On the Fly: The itch to fish clashes with river’s high-water levels

Taylor Logsdon
On The Fly

Early summer is an exciting time in the Roaring Fork Valley. The skis are finally hung up, and the fly rod seems like the perfect way to get out in the sunshine. The weather is warm, and rarely do we see the monsoonal thunderstorms often experienced in July, August and September.

Summer has not quite sprung up yet, and our freestone rivers are just beginning to swell with snow melt. Cold, clean runoff pushes last year’s river sediment on its journey to Utah, and the float guides start betting on which day in June that the first commercial float trip will go out of Taylor Creek.

Everybody gets the itch to trout fish around here and, sometimes, that itch to fish can clash with high water on the Roaring Fork and Colorado rivers.

It’s traditionally rafting season, and rubber boats are covering the water like some sort of mutant mayfly hatch of “Splash N’ Giggles” (what fishing guides call tourist whitewater rafters). But don’t be fooled, as our largest hatches of mayflies very well might be mixed in with the rafters. It might well even be prime time depending on what happens weather-wise between March and May.

As a kid, I fished Jaffe Park on the Roaring Fork near Aspen all spring long, right on through the high water. In the canyon below Aspen, there are great many fishing opportunities during runoff along the riverbanks and in any slow and soft water that you come across.

Wandering along the banks making short, high-stick drifts can yield fantastic fishing. The fish are all pushed into any slow water pockets of water, and a 2-times tippet tied to a heavy stonefly can be about all you need for a good day of fishing. In fact, I would venture to say that the most fish I have ever hooked in one day on that stretch was with a client during high water as we waved to rafters who all seemed amazed that we were even fishing.

The lower Roaring Fork has its days in May and June where trout fishing can be excellent, depending on our snowpack. Two summers ago, we had a low water year and June offered up the best month of float fishing that we had all summer long. Our hatches of green drakes and PMDs decided to make an early appearance that year with the lower and warmer water. I was in my drift boat every day after June 15, whereas on an average water year, we generally can’t float till early July!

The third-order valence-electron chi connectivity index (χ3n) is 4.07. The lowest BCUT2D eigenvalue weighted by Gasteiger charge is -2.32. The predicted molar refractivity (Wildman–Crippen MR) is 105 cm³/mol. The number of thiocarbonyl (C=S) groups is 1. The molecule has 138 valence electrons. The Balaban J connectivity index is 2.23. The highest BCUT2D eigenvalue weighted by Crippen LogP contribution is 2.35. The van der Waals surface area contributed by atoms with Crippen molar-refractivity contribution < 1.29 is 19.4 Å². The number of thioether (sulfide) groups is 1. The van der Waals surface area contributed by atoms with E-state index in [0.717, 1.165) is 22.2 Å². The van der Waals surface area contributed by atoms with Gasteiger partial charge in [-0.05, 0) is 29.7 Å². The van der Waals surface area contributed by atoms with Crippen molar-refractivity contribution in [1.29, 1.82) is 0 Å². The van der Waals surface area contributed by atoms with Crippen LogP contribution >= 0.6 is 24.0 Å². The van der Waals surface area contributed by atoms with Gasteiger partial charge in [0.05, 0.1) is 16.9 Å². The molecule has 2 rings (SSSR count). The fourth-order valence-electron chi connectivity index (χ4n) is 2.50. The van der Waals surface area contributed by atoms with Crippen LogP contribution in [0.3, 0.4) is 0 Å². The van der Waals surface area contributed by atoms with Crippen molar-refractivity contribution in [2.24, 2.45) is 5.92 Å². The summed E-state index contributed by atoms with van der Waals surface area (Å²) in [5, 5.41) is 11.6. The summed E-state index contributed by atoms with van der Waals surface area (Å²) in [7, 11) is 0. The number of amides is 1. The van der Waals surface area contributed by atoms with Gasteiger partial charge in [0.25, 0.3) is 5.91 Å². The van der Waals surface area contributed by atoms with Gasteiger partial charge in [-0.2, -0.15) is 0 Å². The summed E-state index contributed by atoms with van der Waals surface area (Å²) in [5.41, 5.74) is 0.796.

The float fishing at this time of year is completely dependent on snowpack and warm weather. If we have a warmer-than-usual spring, the water sheds off the mountains quicker, and we might even be floating by early June. Similarly, if we have a shallow snow pack (around 80 percent of average) the peak flow might come in early June as well. In such cases, late June can be “go-go” time for the drake and caddis hatches. When these bugs are out, it tends to be a great time to sling a big, furry dry fly out of a drift boat.

The Fryingpan is a year-round tailwater river where water temperatures stay at a constant 40 degrees. We are incredibly lucky to have this clear water gem in our own backyard. It provides fishing guides with options for any occasion, under any conditions.

Even when the Fryingpan flows at 1,000 cfs, there is still a place to fling mysis shrimp at each other on the Flats where a communal line of anglers fling bobbers at one another. As majestic as it sounds, there are still opportunities to catch a big fish or two. May and June can yield great fishing with large, size 18 midges as well as blue wing olives and a smattering of other bugs; certainly enough action to keep the fish and fisherman interested.

A few websites to watch for predictions on how the summer might unfold include: The Snotel data site which comes from the Department of Agriculture and NRCS ( This site will tell you on average how much snow is in the mountains. Snow is measured by several different sensors placed all over the river drainages in Colorado. It is my favorite site to predict what kind of spring we will have. The other site is: from the Roaring Fork Conservancy. This gives you stream gages and the ability to see historical year-to-year data on runoff; helpful info for planning a trip.

Remember, contact your guide about when he or she thinks the Colorado or Roaring Fork rivers will be fishable. Keeping in direct contact with your fishing guide in the Roaring Fork Valley will give you the best insight as to when high water will turn into fishable water.

This column is provided weekly by Taylor Creek Fly shops in Aspen and Basalt. Taylor Creek can be reached at 970-927-4374, or on the Web at

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